Location: Turin, Italy
MiaGola Caffe, which is translated as Cafe Meow, is Italy's first cat cafe. American owner Andrea Levine opened the establishment with a purpose in mind. She wanted to promote a message of "we rescue cats in trouble." Her hopes are to teach respect for animals and to encourage adoption. The cats in residence are all rescued strays, and the cafe plays video promotions from local animal shelters.
Location: Melbourne, Australia
Owners Anita and Myles Loughran came up with the idea of opening a cat cafe in Australia after visiting one in Tokyo on their honeymoon. The couple has run multiple funding campaigns to raise the money necessary for their establishment. Although they faced resistance from the Melbourne City Council, the animal management department was eager to see the cafe in business. Many students studying abroad in Melbourne miss their own pets, and adopt cats while living there. Sadly, the students often abandon these pets when their academic programs end. The Loughrans hope that their cafe, which is due to open this month, will serve as a place for students to visit cats instead of adopting their own while in Melbourne. The cafe's cats will come from rescue shelters, and will have a permanent home in the cafe. The price will be $10 for the first hour, and $5 for every additional 30 minutes, but there will be no time limit on how long visitors can stay. However, they will not be allowed to feed the cats or wake them up if they are sleeping.
Location: Munich, Germany
Germany's first cat cafe, aptly named "Cat Temple," houses rescued cats from animal welfare organizations. Patrons are free to play with and pet any of the felines. Owner Thomas Leidner opened the cafe after visiting one in Vienna. He is a supporter of animal protection rights, and serves only vegetarian items on the menu. The cafe also annually donates a portion of its earnings to animal charities, supporting the efforts to help animals in need.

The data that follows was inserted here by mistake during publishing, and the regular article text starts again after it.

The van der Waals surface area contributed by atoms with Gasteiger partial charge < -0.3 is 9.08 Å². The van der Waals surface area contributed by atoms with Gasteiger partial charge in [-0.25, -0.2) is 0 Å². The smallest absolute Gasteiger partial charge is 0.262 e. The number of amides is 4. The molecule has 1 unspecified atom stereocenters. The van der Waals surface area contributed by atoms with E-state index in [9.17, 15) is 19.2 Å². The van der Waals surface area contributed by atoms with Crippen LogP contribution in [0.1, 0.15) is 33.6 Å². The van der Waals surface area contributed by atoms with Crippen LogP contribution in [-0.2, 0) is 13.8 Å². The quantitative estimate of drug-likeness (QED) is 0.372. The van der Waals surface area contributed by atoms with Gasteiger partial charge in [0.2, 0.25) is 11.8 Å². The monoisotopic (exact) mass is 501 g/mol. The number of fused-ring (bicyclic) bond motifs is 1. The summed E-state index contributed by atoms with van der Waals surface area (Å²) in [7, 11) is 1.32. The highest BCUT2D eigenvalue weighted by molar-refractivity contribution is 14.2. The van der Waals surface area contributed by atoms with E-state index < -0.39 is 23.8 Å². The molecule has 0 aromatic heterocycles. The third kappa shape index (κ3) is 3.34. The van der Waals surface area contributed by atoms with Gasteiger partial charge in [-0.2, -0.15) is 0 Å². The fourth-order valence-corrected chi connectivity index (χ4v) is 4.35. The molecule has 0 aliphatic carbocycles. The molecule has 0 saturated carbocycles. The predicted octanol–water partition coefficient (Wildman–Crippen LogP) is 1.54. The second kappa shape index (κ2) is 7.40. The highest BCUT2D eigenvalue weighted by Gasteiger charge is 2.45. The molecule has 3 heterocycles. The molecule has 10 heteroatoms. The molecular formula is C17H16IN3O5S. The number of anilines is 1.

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Location: Himeji, Japan
This establishment originally opened as a regular cat cafe, but it reopened in September 2013 as a "black cats only" cafe. It is believed to be the first black-cats-only cafe. There is a charge of roughly $10 for one hour of play with the cat. An extra 30 minutes costs about $5. Visitors are not allowed to pick up and hold the cats, but they can pet them in moderation. This rule is in place to help the cats avoid undue stress.
Next: Top 10 Cat Cities in the World
Location: Madrid, Spain
Spain's first cat cafe offers customers a free beverage while they interact with the cats. All cats in the cafe are available for adoption. La Gatoteca charges about $8 for one hour of play time with the cats in residence. Feeding is not allowed, but photos are permitted so long as flashes are turned off.